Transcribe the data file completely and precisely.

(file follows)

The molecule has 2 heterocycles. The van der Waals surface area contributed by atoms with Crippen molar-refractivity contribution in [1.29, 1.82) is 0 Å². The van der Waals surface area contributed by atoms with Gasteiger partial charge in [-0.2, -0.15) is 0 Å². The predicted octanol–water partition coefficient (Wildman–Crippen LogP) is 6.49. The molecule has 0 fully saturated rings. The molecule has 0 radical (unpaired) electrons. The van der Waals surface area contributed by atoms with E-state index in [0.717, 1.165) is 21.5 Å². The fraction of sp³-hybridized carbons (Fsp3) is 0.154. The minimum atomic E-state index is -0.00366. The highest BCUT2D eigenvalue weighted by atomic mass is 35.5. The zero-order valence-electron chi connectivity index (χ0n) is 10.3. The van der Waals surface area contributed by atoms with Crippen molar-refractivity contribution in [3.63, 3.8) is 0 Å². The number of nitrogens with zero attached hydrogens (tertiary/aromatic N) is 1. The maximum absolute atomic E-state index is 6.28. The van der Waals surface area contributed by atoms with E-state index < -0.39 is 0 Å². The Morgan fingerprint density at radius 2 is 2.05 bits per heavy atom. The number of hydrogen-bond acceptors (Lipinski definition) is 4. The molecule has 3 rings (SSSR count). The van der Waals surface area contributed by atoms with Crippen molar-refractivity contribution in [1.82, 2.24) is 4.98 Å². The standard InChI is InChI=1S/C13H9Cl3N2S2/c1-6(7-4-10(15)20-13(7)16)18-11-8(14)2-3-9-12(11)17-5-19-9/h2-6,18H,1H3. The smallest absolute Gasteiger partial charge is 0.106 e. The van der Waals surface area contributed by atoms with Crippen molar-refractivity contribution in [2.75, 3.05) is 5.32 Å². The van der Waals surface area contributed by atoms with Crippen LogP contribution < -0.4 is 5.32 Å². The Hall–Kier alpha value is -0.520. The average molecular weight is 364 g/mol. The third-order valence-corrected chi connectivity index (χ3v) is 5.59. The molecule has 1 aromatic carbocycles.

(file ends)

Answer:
The molecule has 2 heterocycles. The van der Waals surface area contributed by atoms with Crippen molar-refractivity contribution in [1.29, 1.82) is 0 Å². The van der Waals surface area contributed by atoms with Gasteiger partial charge in [-0.2, -0.15) is 0 Å². The predicted octanol–water partition coefficient (Wildman–Crippen LogP) is 6.49. The molecule has 0 fully saturated rings. The molecule has 0 radical (unpaired) electrons. The van der Waals surface area contributed by atoms with E-state index in [0.717, 1.165) is 21.5 Å². The fraction of sp³-hybridized carbons (Fsp3) is 0.154. The minimum atomic E-state index is -0.00366. The highest BCUT2D eigenvalue weighted by atomic mass is 35.5. The zero-order valence-electron chi connectivity index (χ0n) is 10.3. The van der Waals surface area contributed by atoms with Crippen molar-refractivity contribution in [3.63, 3.8) is 0 Å². The number of nitrogens with zero attached hydrogens (tertiary/aromatic N) is 1. The maximum absolute atomic E-state index is 6.28. The van der Waals surface area contributed by atoms with E-state index < -0.39 is 0 Å². The Morgan fingerprint density at radius 2 is 2.05 bits per heavy atom. The number of hydrogen-bond acceptors (Lipinski definition) is 4. The molecule has 3 rings (SSSR count). The van der Waals surface area contributed by atoms with Crippen molar-refractivity contribution in [1.82, 2.24) is 4.98 Å². The standard InChI is InChI=1S/C13H9Cl3N2S2/c1-6(7-4-10(15)20-13(7)16)18-11-8(14)2-3-9-12(11)17-5-19-9/h2-6,18H,1H3. The smallest absolute Gasteiger partial charge is 0.106 e. The van der Waals surface area contributed by atoms with Crippen molar-refractivity contribution in [2.75, 3.05) is 5.32 Å². The van der Waals surface area contributed by atoms with Crippen LogP contribution < -0.4 is 5.32 Å². The Hall–Kier alpha value is -0.520. The average molecular weight is 364 g/mol. The third-order valence-corrected chi connectivity index (χ3v) is 5.59. The molecule has 1 aromatic carbocycles.